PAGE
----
Role of imaging in salivary gland disorders
Imaging modalities available to assess salivary glands include:
1. Plain film radiography
3. CT scan
5. Diagnostic ultrasound
6. Nuclear scintigraphy
These imaging modalities play an important role in evaluating a patient with pain, swelling, or other symptoms related to possible salivary gland disorders. Imaging helps in differentiating lesions of salivary glands from those of parapharyngeal space, masticator space, and mandible, submandibular and submental spaces. In addition to localizing the lesion, it also aids in determining the extent of disease, involvement of skull base, mandible, and neural spread in case of malignant lesions.
Plain film radiographs: were used to determine salivary gland abnormalities before the development of more sophisticated imaging techniques. It is the least sensitive of all the imaging modalities. It is least expensive and readily available. It will readily demonstrate calculi. It also helps in differentiating bony / cartilaginous lesions that may mimic salivary gland pathology.
Salivary glands should be imaged in multiple planes. Attempt should be made to isolate calcification / overlying calculi from bony mandible. Plain film imaging is useful in evaluating calculi, detecting calcification in hemangiomas, and evaluation of lymph nodes.
Plain film imaging of parotid region should be performed with the patient positioned with extended chin, open mouth posterioanterior view with cheek blown out. This method will help in imaging stenson’s duct. In viewing submandibular region an extended chin, open mouthed lateral view is obtained. The patient is instructed to depress the tongue with his finger.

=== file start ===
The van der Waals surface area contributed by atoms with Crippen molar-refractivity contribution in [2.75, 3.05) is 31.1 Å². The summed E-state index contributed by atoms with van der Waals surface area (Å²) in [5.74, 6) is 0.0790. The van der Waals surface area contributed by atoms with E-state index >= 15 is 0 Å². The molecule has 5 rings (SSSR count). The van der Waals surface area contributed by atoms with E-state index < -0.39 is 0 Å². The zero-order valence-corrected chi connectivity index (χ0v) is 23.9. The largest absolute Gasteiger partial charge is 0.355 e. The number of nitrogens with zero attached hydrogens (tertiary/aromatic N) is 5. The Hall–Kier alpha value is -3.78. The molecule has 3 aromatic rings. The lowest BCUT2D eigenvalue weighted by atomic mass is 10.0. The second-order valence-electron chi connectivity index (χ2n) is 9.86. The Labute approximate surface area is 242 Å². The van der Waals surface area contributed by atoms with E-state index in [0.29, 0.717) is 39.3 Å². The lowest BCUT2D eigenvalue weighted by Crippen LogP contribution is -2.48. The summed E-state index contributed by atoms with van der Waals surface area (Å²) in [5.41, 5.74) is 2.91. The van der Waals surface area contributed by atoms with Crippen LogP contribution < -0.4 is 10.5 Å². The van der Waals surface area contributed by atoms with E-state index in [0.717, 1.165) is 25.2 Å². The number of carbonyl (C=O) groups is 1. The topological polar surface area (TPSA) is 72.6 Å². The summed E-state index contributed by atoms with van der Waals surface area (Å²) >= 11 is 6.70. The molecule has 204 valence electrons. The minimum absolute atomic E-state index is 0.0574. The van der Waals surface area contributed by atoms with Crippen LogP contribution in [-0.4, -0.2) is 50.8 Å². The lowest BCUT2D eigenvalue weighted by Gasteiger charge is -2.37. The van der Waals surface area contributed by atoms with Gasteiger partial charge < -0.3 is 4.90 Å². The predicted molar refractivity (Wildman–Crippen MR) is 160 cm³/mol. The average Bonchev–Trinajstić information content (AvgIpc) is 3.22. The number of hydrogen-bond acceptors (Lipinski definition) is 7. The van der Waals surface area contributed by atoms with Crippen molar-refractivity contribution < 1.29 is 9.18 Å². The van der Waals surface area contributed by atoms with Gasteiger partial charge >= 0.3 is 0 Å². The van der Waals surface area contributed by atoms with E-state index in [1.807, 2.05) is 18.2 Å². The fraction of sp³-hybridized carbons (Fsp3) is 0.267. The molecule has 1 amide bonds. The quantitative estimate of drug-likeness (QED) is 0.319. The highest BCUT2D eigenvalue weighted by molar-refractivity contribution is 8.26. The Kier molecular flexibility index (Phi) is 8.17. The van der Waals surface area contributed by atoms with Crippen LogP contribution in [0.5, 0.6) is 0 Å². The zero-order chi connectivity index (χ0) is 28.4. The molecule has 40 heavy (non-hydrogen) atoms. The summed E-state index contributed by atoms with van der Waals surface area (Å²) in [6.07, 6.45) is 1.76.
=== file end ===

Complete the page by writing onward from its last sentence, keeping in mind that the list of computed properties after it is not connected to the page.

It was first performed by Arcelin in 1913. He used bismuth as the contrast media. He demonstrated submandibular gland calculus using this imaging technique. Before the advent of modern imaging modalities, Sialography was the mainstay in diagnosing inflammatory and neoplastic lesions of salivary glands. Because of their greater sensitivity CT / MRI have replaced Sialography in the evaluation of salivary gland. Sialography will give some indication about whether a mass is intrinsic / extrinsic to the gland.
Digital subtraction Sialography is still a favoured imaging modality in detection of sialolithiasis within Stensen and Wharton’s ducts.
Sialography is contraindicated in cases of acute infections of salivary glands.
This test is performed by injecting oil / water soluble iodine containing contrast solution into the Stenson’s / Wharton’s duct. Water soluble diatrizoate meglumine and iodipimide meglumine are preferred because of their low viscosity and ease of injection. Water soluble agents also cause very little foreign body reaction. This imaging modality is very rarely used in sublingual imaging because the ducts are numerous and small. They open directly to the floor of the mouth. Sublingual Sialography is possible only in patients with anatomic variations like filling up of Bartholin’s duct from injection of Wharton’s duct during submandibular Sialography.